Wednesday, October 19, 2011

How Do You Talk to Students About Gender Differences?

John N. Gardner

This posting is occasioned by my happening to do a pro bono presentation this week to a group of high school, college bound, high SES, private school, students. Topic was college choice and accomplishing this in a partnership with family, school, and self. It is impossible, of course, to talk about selecting a college without talking about the college experience itself. And when I think about the most striking components of the college experience I can’t help but mentally noting and usually commenting on, how that experience differs significantly by gender.

And when I do mention that, it usually gets the college bound students’ attention. Of course, I have often discussed this with currently enrolled college students. Like many higher educators, I am concerned about the many evidences of under performance by our males. Other than reporting that factually, there are many questions about how one might deal with this topic constructively with the students themselves.
I do start by describing what we know empirically about performance differences and some of the data about how the genders experience college differently. I try not to do this judgmentally or with anything remotely approaching scare tactics. I certainly don’t want to set up negative predictions for the males, nor do I want to over reassure the females about their own probabilities for greater academic success and potential for degree attainment. I guess what I want to do most are several things:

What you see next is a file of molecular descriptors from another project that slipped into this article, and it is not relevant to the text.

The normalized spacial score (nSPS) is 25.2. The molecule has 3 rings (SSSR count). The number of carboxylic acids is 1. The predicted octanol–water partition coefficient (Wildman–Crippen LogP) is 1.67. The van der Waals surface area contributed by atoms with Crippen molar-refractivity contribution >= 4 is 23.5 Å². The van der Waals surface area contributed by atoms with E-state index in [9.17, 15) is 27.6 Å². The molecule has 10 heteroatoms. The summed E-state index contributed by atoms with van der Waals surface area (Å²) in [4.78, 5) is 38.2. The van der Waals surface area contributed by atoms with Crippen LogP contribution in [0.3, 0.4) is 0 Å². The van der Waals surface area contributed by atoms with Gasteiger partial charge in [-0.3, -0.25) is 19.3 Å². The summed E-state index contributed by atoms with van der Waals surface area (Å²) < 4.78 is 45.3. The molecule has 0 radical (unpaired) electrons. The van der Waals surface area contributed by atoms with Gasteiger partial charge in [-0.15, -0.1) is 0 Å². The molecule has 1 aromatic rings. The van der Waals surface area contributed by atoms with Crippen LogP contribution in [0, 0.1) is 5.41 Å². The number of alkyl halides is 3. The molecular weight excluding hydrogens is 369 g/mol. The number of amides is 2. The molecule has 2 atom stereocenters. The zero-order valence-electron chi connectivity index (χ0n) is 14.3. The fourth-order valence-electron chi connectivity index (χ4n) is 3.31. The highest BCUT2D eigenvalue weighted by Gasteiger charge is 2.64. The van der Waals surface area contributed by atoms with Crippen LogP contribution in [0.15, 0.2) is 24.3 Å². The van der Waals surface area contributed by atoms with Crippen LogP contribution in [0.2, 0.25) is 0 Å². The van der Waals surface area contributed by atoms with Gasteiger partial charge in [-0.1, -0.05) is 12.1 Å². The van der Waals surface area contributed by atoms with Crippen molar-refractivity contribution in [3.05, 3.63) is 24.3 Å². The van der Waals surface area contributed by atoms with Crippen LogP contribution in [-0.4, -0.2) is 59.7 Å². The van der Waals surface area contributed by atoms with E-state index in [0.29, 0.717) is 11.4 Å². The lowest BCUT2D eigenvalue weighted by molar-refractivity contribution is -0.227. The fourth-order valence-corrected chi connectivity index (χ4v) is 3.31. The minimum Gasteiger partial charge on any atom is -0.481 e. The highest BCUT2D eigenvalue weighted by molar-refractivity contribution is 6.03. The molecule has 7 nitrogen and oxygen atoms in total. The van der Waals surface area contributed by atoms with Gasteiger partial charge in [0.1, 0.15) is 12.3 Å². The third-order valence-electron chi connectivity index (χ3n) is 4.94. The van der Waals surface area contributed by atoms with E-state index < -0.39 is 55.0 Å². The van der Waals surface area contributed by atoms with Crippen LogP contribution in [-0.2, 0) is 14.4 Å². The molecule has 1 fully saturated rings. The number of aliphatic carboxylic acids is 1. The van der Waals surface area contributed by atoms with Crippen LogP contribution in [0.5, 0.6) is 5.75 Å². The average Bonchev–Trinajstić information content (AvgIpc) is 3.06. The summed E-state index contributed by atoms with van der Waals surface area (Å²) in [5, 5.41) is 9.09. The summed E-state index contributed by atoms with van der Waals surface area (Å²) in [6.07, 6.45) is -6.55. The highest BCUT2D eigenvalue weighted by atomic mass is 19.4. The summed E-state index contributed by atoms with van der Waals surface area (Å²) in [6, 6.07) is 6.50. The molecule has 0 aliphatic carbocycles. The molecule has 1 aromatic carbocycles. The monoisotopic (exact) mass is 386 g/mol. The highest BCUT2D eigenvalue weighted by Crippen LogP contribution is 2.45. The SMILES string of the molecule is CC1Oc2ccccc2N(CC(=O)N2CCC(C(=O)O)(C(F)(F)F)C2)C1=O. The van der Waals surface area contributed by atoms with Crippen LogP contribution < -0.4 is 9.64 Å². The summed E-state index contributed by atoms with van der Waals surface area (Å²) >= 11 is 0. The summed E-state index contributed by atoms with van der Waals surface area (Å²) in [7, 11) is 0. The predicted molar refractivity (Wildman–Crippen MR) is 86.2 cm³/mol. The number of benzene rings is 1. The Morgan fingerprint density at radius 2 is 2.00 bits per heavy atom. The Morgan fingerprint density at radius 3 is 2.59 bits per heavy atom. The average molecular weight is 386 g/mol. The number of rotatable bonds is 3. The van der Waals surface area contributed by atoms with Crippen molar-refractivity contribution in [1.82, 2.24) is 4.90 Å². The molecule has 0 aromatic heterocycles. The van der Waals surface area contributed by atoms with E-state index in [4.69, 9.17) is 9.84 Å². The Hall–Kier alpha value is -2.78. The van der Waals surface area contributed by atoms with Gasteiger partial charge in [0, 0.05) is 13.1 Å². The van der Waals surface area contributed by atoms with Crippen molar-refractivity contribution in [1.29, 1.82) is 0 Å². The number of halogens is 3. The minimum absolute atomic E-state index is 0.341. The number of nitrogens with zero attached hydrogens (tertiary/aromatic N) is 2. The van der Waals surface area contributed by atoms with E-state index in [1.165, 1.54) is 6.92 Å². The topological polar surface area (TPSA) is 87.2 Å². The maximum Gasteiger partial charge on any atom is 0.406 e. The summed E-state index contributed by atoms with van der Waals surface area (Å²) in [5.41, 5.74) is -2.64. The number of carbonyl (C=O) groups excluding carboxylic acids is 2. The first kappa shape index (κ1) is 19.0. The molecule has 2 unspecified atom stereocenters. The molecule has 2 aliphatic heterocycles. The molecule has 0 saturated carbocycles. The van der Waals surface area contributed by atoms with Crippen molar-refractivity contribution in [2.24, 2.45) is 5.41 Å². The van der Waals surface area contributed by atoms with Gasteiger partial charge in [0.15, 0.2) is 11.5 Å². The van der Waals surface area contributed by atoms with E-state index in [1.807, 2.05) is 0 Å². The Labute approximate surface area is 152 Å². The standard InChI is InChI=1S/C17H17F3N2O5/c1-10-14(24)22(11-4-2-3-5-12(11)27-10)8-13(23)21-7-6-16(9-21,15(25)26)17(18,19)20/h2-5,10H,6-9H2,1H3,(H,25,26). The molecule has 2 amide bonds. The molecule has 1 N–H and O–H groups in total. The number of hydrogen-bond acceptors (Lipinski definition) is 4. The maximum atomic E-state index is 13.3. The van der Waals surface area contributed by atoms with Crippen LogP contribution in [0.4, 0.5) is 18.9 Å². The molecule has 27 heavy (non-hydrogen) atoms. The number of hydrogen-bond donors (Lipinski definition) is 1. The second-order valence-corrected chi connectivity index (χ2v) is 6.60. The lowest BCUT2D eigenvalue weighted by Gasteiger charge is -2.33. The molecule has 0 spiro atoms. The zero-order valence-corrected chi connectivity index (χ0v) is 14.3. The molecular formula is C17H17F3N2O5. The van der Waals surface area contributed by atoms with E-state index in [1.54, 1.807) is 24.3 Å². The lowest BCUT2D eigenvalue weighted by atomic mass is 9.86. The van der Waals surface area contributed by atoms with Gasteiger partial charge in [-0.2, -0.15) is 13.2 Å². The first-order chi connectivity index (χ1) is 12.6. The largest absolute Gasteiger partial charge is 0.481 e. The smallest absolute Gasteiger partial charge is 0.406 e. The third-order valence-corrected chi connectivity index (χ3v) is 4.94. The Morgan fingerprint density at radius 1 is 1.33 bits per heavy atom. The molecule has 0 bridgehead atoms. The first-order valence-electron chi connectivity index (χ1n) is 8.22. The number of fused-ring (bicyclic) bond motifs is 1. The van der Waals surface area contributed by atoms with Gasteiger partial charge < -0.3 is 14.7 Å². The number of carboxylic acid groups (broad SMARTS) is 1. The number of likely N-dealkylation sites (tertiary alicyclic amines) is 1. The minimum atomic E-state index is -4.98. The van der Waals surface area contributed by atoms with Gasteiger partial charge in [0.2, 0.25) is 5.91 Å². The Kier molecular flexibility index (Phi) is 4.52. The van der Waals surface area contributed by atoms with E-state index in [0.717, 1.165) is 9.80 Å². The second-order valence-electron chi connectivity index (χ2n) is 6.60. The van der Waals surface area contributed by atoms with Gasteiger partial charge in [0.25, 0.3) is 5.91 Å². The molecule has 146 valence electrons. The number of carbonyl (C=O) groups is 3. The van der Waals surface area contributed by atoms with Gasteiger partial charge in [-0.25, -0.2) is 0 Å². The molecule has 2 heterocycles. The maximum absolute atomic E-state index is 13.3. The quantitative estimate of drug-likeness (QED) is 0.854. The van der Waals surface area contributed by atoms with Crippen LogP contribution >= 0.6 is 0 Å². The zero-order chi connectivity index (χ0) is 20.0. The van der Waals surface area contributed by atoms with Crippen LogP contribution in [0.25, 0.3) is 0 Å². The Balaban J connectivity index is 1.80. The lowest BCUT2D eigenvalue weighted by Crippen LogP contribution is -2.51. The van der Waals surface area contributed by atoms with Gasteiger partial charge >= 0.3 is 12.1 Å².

1. get students reflecting on how their own school experiences to date may have yielded different experiences for the genders
  2. asking what are the cultural influences that suggest models for male vs female behaviors—not only in educational settings but in the larger society
  3. picking generic categories of the student experience and asking them to reflect on how men and women might chose to behave similarly or differently faced with the same responsibilities or challenges.

I find that students do want to talk about this. They are thinking about this. The women have observed that they are doing better in school and while they accrue advantages from this they are concerned about what this may indicate about male potential. The women are also concerned about this because of the implications for their social lives, and ultimate mate selection. On a very fundamental level: what am I going to talk to these guys about? Actually, I find women to be much more concerned about this than young men of college entrance traditional age.

In my own work with students on this topic I have decided that the most productive routes of thinking and discussion have to come down to getting them to think about:

1.     What are the behavioral choices that I make every day that determine my success, or lack of it, and the quality of my daily life experience?
2.     How do I feel about those choices? Are they working for me the way I want them to?
3.     How are my choices influenced by the norms of the groups of which I am a member?
4.     What are the consequences of my choices, particularly when combined with the broader patterns of my choices?
5.     How similar am I to the people with whom I associate, and their choices?
6.     Do I really want to be like these people?
7.     How much in control of these choices am I allowing myself to be?

Where I am going with all this is to get them to conclude, as I finally did in my own development, that “if it is to be, it is up to me.”

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